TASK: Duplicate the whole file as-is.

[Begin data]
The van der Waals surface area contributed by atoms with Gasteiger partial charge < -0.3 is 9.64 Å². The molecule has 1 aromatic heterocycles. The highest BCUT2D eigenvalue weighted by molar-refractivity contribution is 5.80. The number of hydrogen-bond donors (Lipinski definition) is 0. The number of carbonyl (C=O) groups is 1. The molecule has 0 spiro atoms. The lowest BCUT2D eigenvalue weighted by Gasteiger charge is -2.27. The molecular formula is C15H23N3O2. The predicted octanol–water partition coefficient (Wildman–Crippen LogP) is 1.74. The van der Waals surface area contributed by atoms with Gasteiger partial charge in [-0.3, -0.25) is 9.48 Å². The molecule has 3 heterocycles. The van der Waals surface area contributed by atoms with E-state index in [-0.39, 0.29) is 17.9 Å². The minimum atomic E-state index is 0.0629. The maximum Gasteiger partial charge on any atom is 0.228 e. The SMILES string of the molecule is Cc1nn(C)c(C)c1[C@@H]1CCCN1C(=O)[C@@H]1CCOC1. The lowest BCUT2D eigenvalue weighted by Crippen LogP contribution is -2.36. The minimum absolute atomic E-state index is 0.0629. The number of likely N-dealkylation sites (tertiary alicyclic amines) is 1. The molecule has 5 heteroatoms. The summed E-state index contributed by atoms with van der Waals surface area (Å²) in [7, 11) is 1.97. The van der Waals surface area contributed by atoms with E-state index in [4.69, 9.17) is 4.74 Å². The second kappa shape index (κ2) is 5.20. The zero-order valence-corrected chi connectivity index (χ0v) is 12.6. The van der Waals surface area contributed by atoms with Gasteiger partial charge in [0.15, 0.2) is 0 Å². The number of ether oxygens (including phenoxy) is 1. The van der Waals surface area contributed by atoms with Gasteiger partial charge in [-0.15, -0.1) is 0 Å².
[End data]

The van der Waals surface area contributed by atoms with Gasteiger partial charge < -0.3 is 9.64 Å². The molecule has 1 aromatic heterocycles. The highest BCUT2D eigenvalue weighted by molar-refractivity contribution is 5.80. The number of hydrogen-bond donors (Lipinski definition) is 0. The number of carbonyl (C=O) groups is 1. The molecule has 0 spiro atoms. The lowest BCUT2D eigenvalue weighted by Gasteiger charge is -2.27. The molecular formula is C15H23N3O2. The predicted octanol–water partition coefficient (Wildman–Crippen LogP) is 1.74. The van der Waals surface area contributed by atoms with Gasteiger partial charge in [-0.3, -0.25) is 9.48 Å². The molecule has 3 heterocycles. The van der Waals surface area contributed by atoms with E-state index in [-0.39, 0.29) is 17.9 Å². The minimum atomic E-state index is 0.0629. The maximum Gasteiger partial charge on any atom is 0.228 e. The SMILES string of the molecule is Cc1nn(C)c(C)c1[C@@H]1CCCN1C(=O)[C@@H]1CCOC1. The lowest BCUT2D eigenvalue weighted by Crippen LogP contribution is -2.36. The minimum absolute atomic E-state index is 0.0629. The number of likely N-dealkylation sites (tertiary alicyclic amines) is 1. The molecule has 5 heteroatoms. The summed E-state index contributed by atoms with van der Waals surface area (Å²) in [7, 11) is 1.97. The van der Waals surface area contributed by atoms with E-state index in [4.69, 9.17) is 4.74 Å². The second kappa shape index (κ2) is 5.20. The zero-order valence-corrected chi connectivity index (χ0v) is 12.6. The van der Waals surface area contributed by atoms with Gasteiger partial charge in [0.15, 0.2) is 0 Å². The number of ether oxygens (including phenoxy) is 1. The van der Waals surface area contributed by atoms with Gasteiger partial charge in [-0.15, -0.1) is 0 Å².